Aug 20, 2017 | Julia Bartel
When I was younger, I often felt discouraged by the fluffiness of Christian resources aimed at young people. Books written for my demographic were patronizing and made me cringe. Youth group meetings were shallow. I was itching to experience God deeply, but it appeared that “serious” Christianity was something I wouldn’t get to experience until I was older.
However, that’s a lie that This Changes Everything drags out into the light. Jaquelle Crowe’s book is anything but fluffy. It’s gospel-centred, loving, convicting, and full of clarity and depth. As a teenager herself, Crowe believes that teens shouldn’t have to wait until they’re older to begin living a life transformed by the gospel.
Crowe’s writing is refreshing. She approaches the reader as a friend rather than a teacher, and she communicates the depth and importance of the topics she addresses without watering anything down. Her book includes eight chapters, each touching on different spheres of a teen’s life that can be impacted by the truth of Christ: identity, community, relationships, sin, disciplines, growth, and time. Crowe’s points are laid out clearly and bolstered by references to literature and to famous figures of Christian history, such as C.H. Spurgeon and Jonathan Edwards. The book is also grounded in Biblical truth. One example is of Crowe using the writings of Paul to illustrate finding identity in Christ, or the chapter “Our Story,” which explains the story of the Fall and why we need Jesus.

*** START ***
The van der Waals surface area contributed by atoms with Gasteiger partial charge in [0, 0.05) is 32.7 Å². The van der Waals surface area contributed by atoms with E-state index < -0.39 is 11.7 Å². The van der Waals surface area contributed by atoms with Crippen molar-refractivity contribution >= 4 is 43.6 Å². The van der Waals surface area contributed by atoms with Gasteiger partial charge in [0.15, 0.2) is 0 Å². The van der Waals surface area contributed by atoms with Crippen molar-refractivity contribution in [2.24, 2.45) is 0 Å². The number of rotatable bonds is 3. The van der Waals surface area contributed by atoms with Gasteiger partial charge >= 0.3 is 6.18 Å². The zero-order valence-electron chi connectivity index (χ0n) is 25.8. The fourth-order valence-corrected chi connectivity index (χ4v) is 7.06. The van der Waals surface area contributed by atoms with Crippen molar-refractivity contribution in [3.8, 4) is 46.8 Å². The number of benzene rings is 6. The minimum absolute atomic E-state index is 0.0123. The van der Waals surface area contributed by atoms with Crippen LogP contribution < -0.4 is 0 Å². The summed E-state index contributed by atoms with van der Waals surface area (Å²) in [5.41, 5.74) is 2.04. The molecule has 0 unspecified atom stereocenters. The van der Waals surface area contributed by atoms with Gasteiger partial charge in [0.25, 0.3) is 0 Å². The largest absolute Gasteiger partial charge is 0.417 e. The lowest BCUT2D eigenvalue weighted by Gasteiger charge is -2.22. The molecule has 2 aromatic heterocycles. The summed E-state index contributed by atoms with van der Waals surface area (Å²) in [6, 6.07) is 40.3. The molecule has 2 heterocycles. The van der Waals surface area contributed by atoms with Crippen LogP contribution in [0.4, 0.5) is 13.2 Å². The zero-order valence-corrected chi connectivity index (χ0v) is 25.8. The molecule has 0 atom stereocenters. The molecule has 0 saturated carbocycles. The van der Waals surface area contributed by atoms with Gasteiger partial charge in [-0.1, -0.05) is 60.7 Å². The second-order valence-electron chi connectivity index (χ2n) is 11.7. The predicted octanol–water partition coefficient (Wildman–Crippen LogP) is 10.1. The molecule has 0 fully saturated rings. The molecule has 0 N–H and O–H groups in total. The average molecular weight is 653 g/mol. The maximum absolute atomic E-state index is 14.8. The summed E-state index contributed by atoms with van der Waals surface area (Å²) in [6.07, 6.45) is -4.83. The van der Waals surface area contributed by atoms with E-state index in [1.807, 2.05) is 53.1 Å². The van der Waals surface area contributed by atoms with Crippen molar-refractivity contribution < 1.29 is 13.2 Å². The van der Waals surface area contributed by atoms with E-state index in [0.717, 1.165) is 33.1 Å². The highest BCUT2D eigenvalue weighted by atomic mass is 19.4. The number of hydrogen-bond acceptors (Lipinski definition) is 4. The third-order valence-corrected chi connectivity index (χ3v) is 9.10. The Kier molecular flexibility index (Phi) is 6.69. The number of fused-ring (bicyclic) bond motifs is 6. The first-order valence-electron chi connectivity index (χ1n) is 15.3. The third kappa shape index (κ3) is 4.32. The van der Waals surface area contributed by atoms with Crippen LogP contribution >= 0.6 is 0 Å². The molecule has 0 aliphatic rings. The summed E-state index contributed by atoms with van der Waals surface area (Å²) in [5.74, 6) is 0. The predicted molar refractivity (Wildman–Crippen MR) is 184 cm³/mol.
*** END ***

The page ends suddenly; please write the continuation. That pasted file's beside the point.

I especially loved the chapter “Our Community,” which is about the role of teenagers in the church. Crowe passionately argues that teenagers should be integrated into the body of the church instead of considered a separate entity. She quotes Eric McKiddie: “Teenagers in whom God is at work do not cringe at a gospel-centred sermon from the Bible. Rather, they receive it with power and joy, even if it causes them to suffer.” I think the same can be true for Biblically-focused, gospel-centred books such as this one. It convicted me and made clear to me that I still have steps to take towards allowing the gospel to transform my life. It also gave me practical ways to take those steps.
With my twentieth birthday coming up, I’m reaching the end of my teen years, but this book will still be an important tool when I’m not a teenager anymore. It’s not just a good book for teenagers – it’s a good book for anyone who wants a basic primer on how to live out the gospel. More than anything, I wish I had this book when I was fourteen and confused about what it meant for me to be a Christian. I would highly recommend it for any teen unsure of how to embrace the work of Christ in their lives.
Available on Amazon.ca